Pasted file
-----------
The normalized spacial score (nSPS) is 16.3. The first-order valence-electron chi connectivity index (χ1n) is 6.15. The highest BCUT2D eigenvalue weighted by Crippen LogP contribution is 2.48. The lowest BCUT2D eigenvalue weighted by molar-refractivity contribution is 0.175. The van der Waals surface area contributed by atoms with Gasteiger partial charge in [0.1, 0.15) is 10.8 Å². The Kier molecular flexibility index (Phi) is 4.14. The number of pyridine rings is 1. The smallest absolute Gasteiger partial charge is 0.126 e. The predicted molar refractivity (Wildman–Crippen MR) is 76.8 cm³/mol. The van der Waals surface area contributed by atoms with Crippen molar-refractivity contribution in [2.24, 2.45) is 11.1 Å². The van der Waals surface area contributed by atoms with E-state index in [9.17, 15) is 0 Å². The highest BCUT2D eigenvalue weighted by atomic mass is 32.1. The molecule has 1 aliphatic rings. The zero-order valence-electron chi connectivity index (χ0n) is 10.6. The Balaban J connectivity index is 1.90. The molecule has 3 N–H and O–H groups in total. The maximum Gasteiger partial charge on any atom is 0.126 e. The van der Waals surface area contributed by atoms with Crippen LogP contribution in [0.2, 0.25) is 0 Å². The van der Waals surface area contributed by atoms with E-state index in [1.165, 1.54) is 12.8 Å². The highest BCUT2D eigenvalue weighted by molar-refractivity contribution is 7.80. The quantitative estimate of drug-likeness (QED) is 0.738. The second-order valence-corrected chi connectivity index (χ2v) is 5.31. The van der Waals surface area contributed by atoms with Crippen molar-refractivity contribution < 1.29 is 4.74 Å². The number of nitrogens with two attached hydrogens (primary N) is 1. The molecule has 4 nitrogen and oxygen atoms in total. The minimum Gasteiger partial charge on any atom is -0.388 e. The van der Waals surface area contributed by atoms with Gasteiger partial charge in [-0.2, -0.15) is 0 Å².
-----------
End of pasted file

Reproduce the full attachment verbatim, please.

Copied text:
The normalized spacial score (nSPS) is 16.3. The first-order valence-electron chi connectivity index (χ1n) is 6.15. The highest BCUT2D eigenvalue weighted by Crippen LogP contribution is 2.48. The lowest BCUT2D eigenvalue weighted by molar-refractivity contribution is 0.175. The van der Waals surface area contributed by atoms with Gasteiger partial charge in [0.1, 0.15) is 10.8 Å². The Kier molecular flexibility index (Phi) is 4.14. The number of pyridine rings is 1. The smallest absolute Gasteiger partial charge is 0.126 e. The predicted molar refractivity (Wildman–Crippen MR) is 76.8 cm³/mol. The van der Waals surface area contributed by atoms with Crippen molar-refractivity contribution in [2.24, 2.45) is 11.1 Å². The van der Waals surface area contributed by atoms with E-state index in [9.17, 15) is 0 Å². The highest BCUT2D eigenvalue weighted by atomic mass is 32.1. The molecule has 1 aliphatic rings. The zero-order valence-electron chi connectivity index (χ0n) is 10.6. The Balaban J connectivity index is 1.90. The molecule has 3 N–H and O–H groups in total. The maximum Gasteiger partial charge on any atom is 0.126 e. The van der Waals surface area contributed by atoms with Crippen LogP contribution in [0.2, 0.25) is 0 Å². The van der Waals surface area contributed by atoms with E-state index in [1.165, 1.54) is 12.8 Å². The highest BCUT2D eigenvalue weighted by molar-refractivity contribution is 7.80. The quantitative estimate of drug-likeness (QED) is 0.738. The second-order valence-corrected chi connectivity index (χ2v) is 5.31. The van der Waals surface area contributed by atoms with Crippen molar-refractivity contribution < 1.29 is 4.74 Å². The number of nitrogens with two attached hydrogens (primary N) is 1. The molecule has 4 nitrogen and oxygen atoms in total. The minimum Gasteiger partial charge on any atom is -0.388 e. The van der Waals surface area contributed by atoms with Gasteiger partial charge in [-0.2, -0.15) is 0 Å².